Walking for a couple of weeks is one thing, but walking across an entire country for three months is another matter entirely. I walked from Land's End to John o'Groats in the summer of 2003 and I rate it as one of the most interesting experiences of my life. I had my ups and downs and had to dig deep to make it, but there's no doubt this is one of the biggest challenges there is. It's something I'll never forget, so to help those who are thinking of doing the walk themselves, I've put together a comprehensive collection of advice that will help you plan your own End-to-End walk:
- General planning tips
- What to take
- LEJOG or JOGLE?
- Interesting statistics
- How to prove you've done it
- Frequently asked questions (FAQ)
- Useful links
One of the great things about walking from Land's End to John o'Groats is that you make all the decisions yourself, from where you walk to how long you take. The only rule is to start from one end and finish at the other, but in between you can take absolutely any route you like. There are books that suggest sensible routes, and I highly recommend Andrew McCloy's route guide The Land's End to John o'Groats Walk (available from Amazon) or Andy Robinson's The End-to-End Trail (also available from Amazon), and there are loads of route options on other walker's websites, but ultimately the walk is completely down to you. You can stick to A-roads for the entire trip if tarmac is your thing, or you can choose a more scenic route that incorporates some of the most breathtaking walking this country has to offer, as I did.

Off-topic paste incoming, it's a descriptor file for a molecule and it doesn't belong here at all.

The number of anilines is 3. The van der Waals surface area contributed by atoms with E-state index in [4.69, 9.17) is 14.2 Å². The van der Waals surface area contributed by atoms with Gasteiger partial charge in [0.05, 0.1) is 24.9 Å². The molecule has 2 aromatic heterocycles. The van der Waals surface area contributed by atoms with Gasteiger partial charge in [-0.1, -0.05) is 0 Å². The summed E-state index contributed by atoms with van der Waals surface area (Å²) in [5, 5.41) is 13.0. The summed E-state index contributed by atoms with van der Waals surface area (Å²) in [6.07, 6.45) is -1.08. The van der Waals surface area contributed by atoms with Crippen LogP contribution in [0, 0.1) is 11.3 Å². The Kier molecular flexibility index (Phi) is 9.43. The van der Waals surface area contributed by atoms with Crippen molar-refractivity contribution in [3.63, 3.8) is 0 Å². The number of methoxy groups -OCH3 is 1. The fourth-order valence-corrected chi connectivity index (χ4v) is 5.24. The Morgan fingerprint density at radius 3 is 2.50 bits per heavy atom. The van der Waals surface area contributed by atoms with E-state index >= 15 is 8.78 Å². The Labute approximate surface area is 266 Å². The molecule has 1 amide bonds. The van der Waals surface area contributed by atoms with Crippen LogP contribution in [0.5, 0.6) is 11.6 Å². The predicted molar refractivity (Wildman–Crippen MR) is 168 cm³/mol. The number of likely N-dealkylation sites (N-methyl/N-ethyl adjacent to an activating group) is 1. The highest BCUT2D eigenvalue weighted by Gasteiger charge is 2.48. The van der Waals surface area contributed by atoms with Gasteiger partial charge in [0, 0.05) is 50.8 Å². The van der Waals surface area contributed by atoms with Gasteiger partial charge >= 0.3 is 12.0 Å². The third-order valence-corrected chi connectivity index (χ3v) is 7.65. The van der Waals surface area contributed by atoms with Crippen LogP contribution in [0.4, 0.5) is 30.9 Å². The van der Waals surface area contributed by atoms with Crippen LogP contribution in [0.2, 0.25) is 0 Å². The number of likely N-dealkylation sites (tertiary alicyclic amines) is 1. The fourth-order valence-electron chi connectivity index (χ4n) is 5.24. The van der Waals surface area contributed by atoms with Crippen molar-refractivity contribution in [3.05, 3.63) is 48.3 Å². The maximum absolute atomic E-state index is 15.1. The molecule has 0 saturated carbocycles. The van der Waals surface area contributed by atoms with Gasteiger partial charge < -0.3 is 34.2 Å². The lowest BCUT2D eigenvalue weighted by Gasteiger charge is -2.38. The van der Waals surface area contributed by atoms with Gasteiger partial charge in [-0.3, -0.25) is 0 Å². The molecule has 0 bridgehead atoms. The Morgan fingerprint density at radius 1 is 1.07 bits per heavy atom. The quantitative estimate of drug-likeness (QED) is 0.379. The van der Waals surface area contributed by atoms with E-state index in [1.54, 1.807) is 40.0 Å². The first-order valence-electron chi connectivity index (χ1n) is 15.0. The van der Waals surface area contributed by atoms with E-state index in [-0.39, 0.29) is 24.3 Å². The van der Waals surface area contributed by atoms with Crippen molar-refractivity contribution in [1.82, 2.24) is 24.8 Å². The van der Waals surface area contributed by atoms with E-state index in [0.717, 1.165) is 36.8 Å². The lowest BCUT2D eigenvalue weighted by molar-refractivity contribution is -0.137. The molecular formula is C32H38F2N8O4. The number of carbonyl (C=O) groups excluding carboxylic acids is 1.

The most difficult thing about walking across Britain is coping with the huge distance involved. I walked 1111 miles in 89 days (that's 70 walking days and 19 rest days) and I averaged just under 16 miles per walking day. For the first month my body ached and strained, and I nearly gave up just two weeks into the walk when I screwed up a tendon in my right foot; during the second month my body coped much better, and I began to entertain the possibility that I might actually finish the walk; and during the third month my body basically fell apart, worn out by the gruelling distances and constant pounding along Britain's roads and paths. I limped into John o'Groats, kicked off my boots, dumped my pack and sighed the biggest sigh of my life.
But was it worth it? Most definitely. I'm enjoying the fact that I've walked from Land's End to John o'Groats far more than the walk itself. As a way of creating wonderful memories, crossing the country on foot is pretty hard to beat, and I hope the walking tips in this section help you create memories that are just as amazing.